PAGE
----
With the ongoing Amazon synod dealing extensively with the relationship between Catholicism and various indigenous South American religious beliefs and practices, the concepts of inculturation and syncretism have rocketed into the Catholic news cycle. These terms are somewhat technical but many people have been able to get the (more or less accurate) sense that one of these things is desirable and the other is not. This piece seeks to provide working definitions and historical examples of both, so that our readers can investigate for themselves which aspects of the synod appear to be instances of the two concepts.

Inculturation refers to the adaptation of the Catholic Church’s practices to new cultural settings. This does not mean that the Church’s teaching or beliefs are changing. If anything, it changes the new culture more than it changes the Church, since objects and behaviors from the new culture gain a Catholic religious significance where there was no Catholic religious significance before.

A few now-uncontroversial examples from early in the Church’s history might be in order. The choir dress of a priest—the stole, alb, etc. that we associate with a priest dressed for Mass—was originally the everyday dress of a third- or fourth-century Roman citizen. The chasuble was originally the outermost garment of somebody dressed for a long journey; it looks like a poncho because originally it was a poncho. The word “basilica” was originally a Latin term for a courthouse, and “dioceses” were administrative units of the Roman Empire comprising several provinces. These garments, and these words, were part of the Church’s coming-to-terms with its original cultural setting in the ancient Mediterranean. The Church became so inculturated in this setting that we now associate vestments, basilicas, and dioceses solely with their ecclesiastical meanings.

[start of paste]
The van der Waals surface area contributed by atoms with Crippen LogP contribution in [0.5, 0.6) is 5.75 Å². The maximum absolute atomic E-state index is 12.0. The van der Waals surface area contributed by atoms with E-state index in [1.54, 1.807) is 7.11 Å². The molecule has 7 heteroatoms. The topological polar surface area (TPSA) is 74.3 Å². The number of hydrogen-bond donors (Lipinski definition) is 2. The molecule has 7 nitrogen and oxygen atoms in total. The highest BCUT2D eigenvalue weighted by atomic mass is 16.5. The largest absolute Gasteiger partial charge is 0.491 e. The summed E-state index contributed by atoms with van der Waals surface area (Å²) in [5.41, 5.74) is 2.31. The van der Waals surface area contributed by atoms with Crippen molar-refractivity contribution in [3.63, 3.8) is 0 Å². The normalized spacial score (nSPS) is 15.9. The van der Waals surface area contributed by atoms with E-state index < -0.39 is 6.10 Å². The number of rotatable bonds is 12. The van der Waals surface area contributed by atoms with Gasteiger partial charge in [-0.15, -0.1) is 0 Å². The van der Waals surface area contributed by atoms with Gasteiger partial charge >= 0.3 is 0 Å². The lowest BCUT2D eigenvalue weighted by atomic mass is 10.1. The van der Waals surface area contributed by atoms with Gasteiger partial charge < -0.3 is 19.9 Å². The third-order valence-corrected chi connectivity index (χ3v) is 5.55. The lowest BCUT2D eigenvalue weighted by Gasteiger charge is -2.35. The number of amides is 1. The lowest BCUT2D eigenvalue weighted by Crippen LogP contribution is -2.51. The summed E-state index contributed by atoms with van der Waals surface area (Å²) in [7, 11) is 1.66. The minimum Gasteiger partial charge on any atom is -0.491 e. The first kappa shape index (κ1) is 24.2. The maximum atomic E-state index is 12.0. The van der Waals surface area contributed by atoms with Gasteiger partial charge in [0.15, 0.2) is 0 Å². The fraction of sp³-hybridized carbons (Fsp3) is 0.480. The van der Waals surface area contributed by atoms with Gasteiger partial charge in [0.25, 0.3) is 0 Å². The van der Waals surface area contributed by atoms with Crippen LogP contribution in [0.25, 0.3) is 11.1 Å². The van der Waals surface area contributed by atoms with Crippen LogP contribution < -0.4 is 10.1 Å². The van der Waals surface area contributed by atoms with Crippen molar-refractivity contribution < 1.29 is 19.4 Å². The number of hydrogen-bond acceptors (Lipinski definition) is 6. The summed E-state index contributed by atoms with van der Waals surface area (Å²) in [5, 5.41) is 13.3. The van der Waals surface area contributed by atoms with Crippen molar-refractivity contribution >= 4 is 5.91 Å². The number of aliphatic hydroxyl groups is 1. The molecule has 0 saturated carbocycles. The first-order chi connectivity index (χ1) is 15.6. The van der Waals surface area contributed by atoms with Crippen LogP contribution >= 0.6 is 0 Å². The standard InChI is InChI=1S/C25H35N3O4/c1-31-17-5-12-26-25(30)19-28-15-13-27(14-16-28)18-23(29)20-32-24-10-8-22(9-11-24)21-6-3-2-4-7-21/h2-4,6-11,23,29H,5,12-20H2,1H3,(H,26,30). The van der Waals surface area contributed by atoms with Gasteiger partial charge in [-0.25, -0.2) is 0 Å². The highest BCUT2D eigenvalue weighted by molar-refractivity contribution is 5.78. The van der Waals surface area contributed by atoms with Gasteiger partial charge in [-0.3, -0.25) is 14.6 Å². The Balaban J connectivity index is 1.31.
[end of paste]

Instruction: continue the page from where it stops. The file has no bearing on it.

Ancient inculturation extended to terms and concepts from non-Christian and even anti-Christian religions. The phrase “Queen of Heaven” first appears in salvation history in the Book of Jeremiah; Jeremiah uses it sarcastically to refer to a Canaanite goddess called Asherah. Asherah is one of a number of Ancient Near Eastern deities with whom the Hebrew Bible describes the God of Israel getting into turf wars over and over and over again. Thus, the use of the title in the Canaanite religion was obviously unacceptable; even so, the title itself carried enough of a cachet and an emotional weight that it was reassigned to Mary.